Gallimore joins fellow Canadians Tyrone Crawford (defensive lineman from Windsor, Ont.) and long-snapper L.P. Ladouceur of Montreal on the Cowboys’ roster.

Claypool, a six-foot-four, 238-pound native of Abbotsford, B.C., was Notre Dame’s leading receiver in 2019 with 66 catches for 1,037 yards and 13 TDs. He registered 150 career receptions for 2,159 yards and 19 touchdowns.

“This man is a touchdown machine that will do well with Ben Roethlisberger and that receiving group,” former NFL star receiver Michael Irvin said on ESPN’s draft telecast.

Prior to the draft, former CFL star quarterback Doug Flutie, a colour commentator for Notre Dame Football on NBC, noted Claypool “matured unbelievably” last season. Claypool credited his stellar production to improved confidence.

“A big part of that was confidence, being put in that situation, knowing you can make those plays,” he said. “I think that was pretty big.”

Claypool raised eyebrows at the NFL combine, covering the 40-yard dash in 4.42 seconds. He joined former Detroit star Calvin Johnson as the only receivers measuring six foot four and 235 pounds or bigger to run under 4.45 seconds at the combine.

Notre Dame head coach Brian Kelly tweeted the Steelers are getting “a steal.”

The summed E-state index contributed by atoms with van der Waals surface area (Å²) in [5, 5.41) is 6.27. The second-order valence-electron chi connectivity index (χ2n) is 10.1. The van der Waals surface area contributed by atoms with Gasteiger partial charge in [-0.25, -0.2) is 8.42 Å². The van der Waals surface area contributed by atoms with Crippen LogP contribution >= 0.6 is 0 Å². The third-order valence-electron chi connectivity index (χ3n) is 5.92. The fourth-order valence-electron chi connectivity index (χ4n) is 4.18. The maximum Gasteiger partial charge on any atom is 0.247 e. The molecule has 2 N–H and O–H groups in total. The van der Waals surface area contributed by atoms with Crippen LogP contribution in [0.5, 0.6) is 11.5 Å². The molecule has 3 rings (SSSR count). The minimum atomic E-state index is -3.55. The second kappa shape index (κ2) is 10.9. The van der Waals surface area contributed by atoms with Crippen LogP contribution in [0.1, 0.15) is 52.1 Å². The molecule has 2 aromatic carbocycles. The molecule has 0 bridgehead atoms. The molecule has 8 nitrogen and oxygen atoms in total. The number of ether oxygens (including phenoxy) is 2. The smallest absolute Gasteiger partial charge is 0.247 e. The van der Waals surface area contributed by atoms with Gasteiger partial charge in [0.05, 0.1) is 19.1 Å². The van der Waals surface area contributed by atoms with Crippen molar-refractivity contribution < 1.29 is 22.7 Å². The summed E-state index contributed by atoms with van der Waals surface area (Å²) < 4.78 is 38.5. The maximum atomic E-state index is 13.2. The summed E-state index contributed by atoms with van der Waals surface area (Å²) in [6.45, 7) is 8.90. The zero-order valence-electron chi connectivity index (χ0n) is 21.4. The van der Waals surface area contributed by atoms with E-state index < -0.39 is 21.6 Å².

“He is going to make an immediate impact on offense and special teams and will continue the legacy he started at Notre Dame,” Kelly wrote.

The six-foot-two, 304-pound Gallimore had 30 tackles, four sacks and 7.5 tackles for a loss last season. He appeared in 52 games — 38 as a starter — at Oklahoma, registering 148 tackles, 18 tackles for a loss, nine sacks and five forced fumbles.

Gallimore also impressed at the NFL combine with a 40-yard dash time of 4.79 seconds, becoming just the third 300-plus pound player to run that fast. He also recorded 23 reps in the 225-pound bench press.

Both Claypool and Gallimore had been pegged as late first-round NFL picks in various mock drafts. They were also among 58 prospects who were invited to participate virtually in the proceedings Thursday (first round) and Friday (second and third rounds).

Draft gurus Mel Kiper Jr. and Daniel Jeremiah saw both as Friday selections. The draft wraps up Saturday with the final four rounds.